I couldn’t resist the alpaca fleece, either, and came home with several ounces of a gorgeous golden suri to test in rya weaving. The farm was from Richmond and we want to visit! Despite the rain the festival was great fun.

    Very best,

  4. Alpaca is mostly dusty…they like dust baths 🙂 No lanolin. Lovely colour and it is soft stuff.
    Watcher is NO dummy………OUCH

  5. Hi – I spin a lot of alpaca fleece and help out a friend who has an alpaca farm. Alpaca fiber is hollow- it has air in the shaft. Wool is solid. So alpaca is not wool – it is more hair-like. I call the unprocessed alpaca fiber fleece and the yarn made from it alpaca, a practice I learned from alpaca farmers.

    You found a gorgeous fleece. It doesn’t have lanolin, so you won’t need to use extremely hot water to wash it. Also, don’t be worried the first time you wash it. The fiber gets very flat. I thought I had ruined my first batch, thinking it looked so awful wet. Fortunately, the fiber fluffs up as it dries and is pure pleasure to handle. Enjoy.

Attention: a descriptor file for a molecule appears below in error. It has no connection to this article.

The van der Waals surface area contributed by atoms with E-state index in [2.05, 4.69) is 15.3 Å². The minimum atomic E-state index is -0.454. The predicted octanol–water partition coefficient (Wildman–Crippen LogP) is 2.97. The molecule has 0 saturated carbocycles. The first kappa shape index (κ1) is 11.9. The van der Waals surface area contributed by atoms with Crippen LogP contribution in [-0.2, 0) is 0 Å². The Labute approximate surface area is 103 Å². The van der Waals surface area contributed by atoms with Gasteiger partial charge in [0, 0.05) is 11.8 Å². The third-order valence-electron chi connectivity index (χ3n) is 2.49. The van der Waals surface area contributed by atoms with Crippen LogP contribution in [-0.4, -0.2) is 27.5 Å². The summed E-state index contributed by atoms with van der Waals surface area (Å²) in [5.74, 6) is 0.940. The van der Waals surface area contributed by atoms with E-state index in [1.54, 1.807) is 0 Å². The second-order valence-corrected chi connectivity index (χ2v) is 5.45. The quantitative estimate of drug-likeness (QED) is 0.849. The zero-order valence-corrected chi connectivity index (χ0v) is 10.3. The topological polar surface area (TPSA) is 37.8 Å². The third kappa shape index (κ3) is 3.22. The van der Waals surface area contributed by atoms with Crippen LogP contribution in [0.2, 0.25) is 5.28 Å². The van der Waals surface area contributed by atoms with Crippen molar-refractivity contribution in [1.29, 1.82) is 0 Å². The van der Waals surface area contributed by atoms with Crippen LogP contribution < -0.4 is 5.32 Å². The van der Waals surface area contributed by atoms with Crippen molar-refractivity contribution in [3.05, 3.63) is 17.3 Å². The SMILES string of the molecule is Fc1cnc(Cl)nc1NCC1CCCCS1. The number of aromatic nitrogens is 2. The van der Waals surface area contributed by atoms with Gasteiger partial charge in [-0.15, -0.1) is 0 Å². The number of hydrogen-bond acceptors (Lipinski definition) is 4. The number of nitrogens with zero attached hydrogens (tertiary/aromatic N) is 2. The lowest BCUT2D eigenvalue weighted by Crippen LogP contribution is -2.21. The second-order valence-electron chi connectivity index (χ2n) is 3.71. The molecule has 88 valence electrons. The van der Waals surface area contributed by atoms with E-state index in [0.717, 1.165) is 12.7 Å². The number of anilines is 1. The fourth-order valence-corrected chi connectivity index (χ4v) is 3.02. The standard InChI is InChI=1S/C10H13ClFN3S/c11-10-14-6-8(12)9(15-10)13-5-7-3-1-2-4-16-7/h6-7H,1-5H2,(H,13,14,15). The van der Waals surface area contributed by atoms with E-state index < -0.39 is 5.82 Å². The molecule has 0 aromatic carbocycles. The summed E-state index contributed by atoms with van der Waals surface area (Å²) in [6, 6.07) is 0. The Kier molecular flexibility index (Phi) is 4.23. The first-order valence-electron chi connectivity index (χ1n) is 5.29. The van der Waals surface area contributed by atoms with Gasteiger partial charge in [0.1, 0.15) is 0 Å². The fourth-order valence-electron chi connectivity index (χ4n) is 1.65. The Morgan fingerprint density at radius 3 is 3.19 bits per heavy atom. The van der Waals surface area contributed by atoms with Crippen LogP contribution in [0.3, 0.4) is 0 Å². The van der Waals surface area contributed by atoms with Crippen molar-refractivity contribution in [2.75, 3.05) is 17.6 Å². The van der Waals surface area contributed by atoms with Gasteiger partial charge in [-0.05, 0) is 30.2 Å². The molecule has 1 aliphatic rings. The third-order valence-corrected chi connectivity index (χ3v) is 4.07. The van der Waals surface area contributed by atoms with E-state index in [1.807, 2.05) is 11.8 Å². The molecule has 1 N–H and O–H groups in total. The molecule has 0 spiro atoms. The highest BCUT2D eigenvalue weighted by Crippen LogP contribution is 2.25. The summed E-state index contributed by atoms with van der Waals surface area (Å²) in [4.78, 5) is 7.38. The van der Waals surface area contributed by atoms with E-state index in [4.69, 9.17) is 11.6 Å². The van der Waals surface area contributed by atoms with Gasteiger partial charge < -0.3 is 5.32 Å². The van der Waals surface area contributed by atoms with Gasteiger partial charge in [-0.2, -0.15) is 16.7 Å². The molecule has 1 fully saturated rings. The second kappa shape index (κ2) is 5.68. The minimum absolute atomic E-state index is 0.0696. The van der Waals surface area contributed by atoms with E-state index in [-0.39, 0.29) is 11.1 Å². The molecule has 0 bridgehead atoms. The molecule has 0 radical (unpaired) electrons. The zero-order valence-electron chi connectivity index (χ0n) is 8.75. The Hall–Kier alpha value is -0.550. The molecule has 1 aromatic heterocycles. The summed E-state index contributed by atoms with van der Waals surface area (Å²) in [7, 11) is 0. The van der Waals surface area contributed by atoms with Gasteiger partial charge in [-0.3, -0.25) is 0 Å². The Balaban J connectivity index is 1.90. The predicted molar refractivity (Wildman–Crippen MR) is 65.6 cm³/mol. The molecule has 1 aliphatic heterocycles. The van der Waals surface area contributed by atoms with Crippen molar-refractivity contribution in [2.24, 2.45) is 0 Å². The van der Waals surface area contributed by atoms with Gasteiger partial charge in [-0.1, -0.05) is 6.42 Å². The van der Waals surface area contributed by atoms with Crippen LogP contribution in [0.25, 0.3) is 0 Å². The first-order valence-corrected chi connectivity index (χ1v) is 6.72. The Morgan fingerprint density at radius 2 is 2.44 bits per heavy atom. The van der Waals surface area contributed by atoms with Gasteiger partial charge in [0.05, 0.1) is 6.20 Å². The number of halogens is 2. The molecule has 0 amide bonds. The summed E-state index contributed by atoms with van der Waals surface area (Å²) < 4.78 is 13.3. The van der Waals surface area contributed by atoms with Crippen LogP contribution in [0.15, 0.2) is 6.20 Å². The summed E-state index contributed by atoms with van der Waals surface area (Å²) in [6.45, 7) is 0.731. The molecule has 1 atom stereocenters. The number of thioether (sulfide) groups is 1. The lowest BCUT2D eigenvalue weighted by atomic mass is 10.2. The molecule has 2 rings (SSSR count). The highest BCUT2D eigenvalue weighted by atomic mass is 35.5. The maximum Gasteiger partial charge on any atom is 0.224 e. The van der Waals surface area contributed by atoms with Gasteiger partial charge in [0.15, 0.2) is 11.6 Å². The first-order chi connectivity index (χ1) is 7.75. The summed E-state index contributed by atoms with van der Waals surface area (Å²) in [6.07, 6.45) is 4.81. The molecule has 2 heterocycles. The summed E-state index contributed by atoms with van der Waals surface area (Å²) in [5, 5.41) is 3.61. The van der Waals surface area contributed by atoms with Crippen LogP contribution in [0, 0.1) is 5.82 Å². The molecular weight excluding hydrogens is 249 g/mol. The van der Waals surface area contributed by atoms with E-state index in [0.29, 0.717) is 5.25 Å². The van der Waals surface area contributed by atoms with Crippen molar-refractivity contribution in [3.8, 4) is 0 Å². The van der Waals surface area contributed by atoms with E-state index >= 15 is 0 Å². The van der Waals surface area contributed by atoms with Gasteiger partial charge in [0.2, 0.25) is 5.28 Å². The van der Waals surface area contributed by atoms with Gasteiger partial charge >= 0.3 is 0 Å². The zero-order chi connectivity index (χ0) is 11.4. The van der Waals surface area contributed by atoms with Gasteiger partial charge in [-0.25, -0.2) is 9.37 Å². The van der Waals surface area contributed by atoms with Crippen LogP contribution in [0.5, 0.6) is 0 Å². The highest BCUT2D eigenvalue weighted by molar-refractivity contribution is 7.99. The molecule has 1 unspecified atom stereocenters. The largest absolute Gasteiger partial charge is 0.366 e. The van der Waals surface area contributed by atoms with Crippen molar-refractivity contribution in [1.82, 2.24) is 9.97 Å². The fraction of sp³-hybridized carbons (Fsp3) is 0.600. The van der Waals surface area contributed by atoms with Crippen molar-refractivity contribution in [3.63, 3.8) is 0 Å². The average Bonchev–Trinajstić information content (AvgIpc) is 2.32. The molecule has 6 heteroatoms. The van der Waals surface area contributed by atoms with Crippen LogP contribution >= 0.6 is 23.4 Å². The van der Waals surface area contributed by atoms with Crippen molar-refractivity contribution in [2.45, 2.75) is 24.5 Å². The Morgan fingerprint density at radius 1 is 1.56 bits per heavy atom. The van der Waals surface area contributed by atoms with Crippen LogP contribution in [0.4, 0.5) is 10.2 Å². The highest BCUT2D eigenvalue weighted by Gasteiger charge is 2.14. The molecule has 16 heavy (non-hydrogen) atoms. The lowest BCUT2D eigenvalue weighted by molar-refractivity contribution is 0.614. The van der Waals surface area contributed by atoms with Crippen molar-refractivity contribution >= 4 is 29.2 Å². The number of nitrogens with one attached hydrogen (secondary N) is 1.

• I usually card the fleece. It could be combed if it is long enough and not too fine. Testing it should give you an idea of how to work with it. You could also spin it in the cloud without carding or combing if it flows easily. It makes a more textured yarn that can keep any color variations that way. Let me know if you have any other questions.

  6. That is a gorgeous alpaca fleece! Huacaya is pretty easy to spin without any preprocessing whatsoever. The one thing that usually throws people used to wool is that it can be pretty slippery. But not any more so than an extra fine merino, I think. Just needs a slightly higher tension for quicker uptake and more twist. And not washing it first actually makes it easier to spin. So long as there isn’t copious amounts of VM or other yuckies (which there doesn’t appear to be), anyway.

    I spin mostly suri fiber since that’s what I own, so huacaya is a walk in the park now compared to that! 😛

    • The fleece really is remarkably clean. So far I’ve tried spinning from the lock and spinning from a carded rolag, and I’m not sure which I like. I tried combing, but the fiber was much too fine.